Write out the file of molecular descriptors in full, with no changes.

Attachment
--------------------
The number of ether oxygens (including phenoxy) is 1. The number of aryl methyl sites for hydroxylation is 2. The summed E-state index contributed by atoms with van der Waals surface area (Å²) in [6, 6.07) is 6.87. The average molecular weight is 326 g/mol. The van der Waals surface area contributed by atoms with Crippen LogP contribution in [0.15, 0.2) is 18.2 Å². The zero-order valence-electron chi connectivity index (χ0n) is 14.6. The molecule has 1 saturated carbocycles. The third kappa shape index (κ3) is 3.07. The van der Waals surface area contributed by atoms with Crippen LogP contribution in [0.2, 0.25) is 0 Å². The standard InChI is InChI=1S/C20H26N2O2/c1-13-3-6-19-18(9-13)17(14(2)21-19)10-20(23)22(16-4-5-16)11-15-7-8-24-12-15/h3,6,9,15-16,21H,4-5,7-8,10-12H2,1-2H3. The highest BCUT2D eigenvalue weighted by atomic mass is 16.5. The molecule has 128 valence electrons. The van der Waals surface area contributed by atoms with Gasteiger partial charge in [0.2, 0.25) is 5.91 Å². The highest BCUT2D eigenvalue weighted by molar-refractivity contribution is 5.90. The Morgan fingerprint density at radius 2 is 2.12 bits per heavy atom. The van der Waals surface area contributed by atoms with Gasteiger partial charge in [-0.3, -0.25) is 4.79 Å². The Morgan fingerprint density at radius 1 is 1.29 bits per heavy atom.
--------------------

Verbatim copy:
The number of ether oxygens (including phenoxy) is 1. The number of aryl methyl sites for hydroxylation is 2. The summed E-state index contributed by atoms with van der Waals surface area (Å²) in [6, 6.07) is 6.87. The average molecular weight is 326 g/mol. The van der Waals surface area contributed by atoms with Crippen LogP contribution in [0.15, 0.2) is 18.2 Å². The zero-order valence-electron chi connectivity index (χ0n) is 14.6. The molecule has 1 saturated carbocycles. The third kappa shape index (κ3) is 3.07. The van der Waals surface area contributed by atoms with Crippen LogP contribution in [0.2, 0.25) is 0 Å². The standard InChI is InChI=1S/C20H26N2O2/c1-13-3-6-19-18(9-13)17(14(2)21-19)10-20(23)22(16-4-5-16)11-15-7-8-24-12-15/h3,6,9,15-16,21H,4-5,7-8,10-12H2,1-2H3. The highest BCUT2D eigenvalue weighted by atomic mass is 16.5. The molecule has 128 valence electrons. The van der Waals surface area contributed by atoms with Gasteiger partial charge in [0.2, 0.25) is 5.91 Å². The highest BCUT2D eigenvalue weighted by molar-refractivity contribution is 5.90. The Morgan fingerprint density at radius 2 is 2.12 bits per heavy atom. The van der Waals surface area contributed by atoms with Gasteiger partial charge in [-0.3, -0.25) is 4.79 Å². The Morgan fingerprint density at radius 1 is 1.29 bits per heavy atom.